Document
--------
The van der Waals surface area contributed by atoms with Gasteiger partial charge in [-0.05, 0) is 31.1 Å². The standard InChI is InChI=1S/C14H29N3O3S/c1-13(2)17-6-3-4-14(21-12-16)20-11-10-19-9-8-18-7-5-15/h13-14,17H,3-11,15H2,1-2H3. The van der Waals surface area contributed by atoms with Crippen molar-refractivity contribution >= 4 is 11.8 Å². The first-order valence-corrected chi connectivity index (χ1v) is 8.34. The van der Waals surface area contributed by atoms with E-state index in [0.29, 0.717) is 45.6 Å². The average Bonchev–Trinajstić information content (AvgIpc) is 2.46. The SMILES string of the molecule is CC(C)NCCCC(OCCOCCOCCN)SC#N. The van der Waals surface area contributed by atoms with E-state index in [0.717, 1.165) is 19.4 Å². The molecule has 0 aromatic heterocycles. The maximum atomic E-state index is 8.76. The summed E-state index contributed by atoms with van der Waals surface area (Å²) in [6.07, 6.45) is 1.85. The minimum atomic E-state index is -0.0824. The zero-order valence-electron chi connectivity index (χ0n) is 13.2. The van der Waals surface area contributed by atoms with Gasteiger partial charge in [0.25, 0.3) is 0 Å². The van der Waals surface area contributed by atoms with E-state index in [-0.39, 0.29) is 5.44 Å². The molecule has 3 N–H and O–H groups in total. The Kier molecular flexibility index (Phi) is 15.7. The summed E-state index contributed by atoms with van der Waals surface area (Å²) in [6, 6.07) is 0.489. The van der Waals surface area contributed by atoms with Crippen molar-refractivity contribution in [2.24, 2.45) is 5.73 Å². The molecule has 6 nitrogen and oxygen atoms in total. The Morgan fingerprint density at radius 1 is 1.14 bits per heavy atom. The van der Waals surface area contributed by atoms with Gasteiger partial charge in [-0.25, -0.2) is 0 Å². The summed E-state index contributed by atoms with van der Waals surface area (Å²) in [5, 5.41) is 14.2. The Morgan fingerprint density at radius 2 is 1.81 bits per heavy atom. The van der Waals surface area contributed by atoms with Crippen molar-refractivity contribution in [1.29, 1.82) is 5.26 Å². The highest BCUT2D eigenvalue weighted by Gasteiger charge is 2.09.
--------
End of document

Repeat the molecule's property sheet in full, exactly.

The van der Waals surface area contributed by atoms with Gasteiger partial charge in [-0.05, 0) is 31.1 Å². The standard InChI is InChI=1S/C14H29N3O3S/c1-13(2)17-6-3-4-14(21-12-16)20-11-10-19-9-8-18-7-5-15/h13-14,17H,3-11,15H2,1-2H3. The van der Waals surface area contributed by atoms with Crippen molar-refractivity contribution >= 4 is 11.8 Å². The first-order valence-corrected chi connectivity index (χ1v) is 8.34. The van der Waals surface area contributed by atoms with E-state index in [0.29, 0.717) is 45.6 Å². The average Bonchev–Trinajstić information content (AvgIpc) is 2.46. The SMILES string of the molecule is CC(C)NCCCC(OCCOCCOCCN)SC#N. The van der Waals surface area contributed by atoms with E-state index in [0.717, 1.165) is 19.4 Å². The molecule has 0 aromatic heterocycles. The maximum atomic E-state index is 8.76. The summed E-state index contributed by atoms with van der Waals surface area (Å²) in [6.07, 6.45) is 1.85. The minimum atomic E-state index is -0.0824. The zero-order valence-electron chi connectivity index (χ0n) is 13.2. The van der Waals surface area contributed by atoms with Gasteiger partial charge in [0.25, 0.3) is 0 Å². The van der Waals surface area contributed by atoms with E-state index in [-0.39, 0.29) is 5.44 Å². The molecule has 3 N–H and O–H groups in total. The Kier molecular flexibility index (Phi) is 15.7. The summed E-state index contributed by atoms with van der Waals surface area (Å²) in [6, 6.07) is 0.489. The van der Waals surface area contributed by atoms with Crippen molar-refractivity contribution in [2.24, 2.45) is 5.73 Å². The molecule has 6 nitrogen and oxygen atoms in total. The Morgan fingerprint density at radius 1 is 1.14 bits per heavy atom. The van der Waals surface area contributed by atoms with Gasteiger partial charge in [-0.25, -0.2) is 0 Å². The summed E-state index contributed by atoms with van der Waals surface area (Å²) in [5, 5.41) is 14.2. The Morgan fingerprint density at radius 2 is 1.81 bits per heavy atom. The van der Waals surface area contributed by atoms with Crippen molar-refractivity contribution in [1.29, 1.82) is 5.26 Å². The highest BCUT2D eigenvalue weighted by Gasteiger charge is 2.09.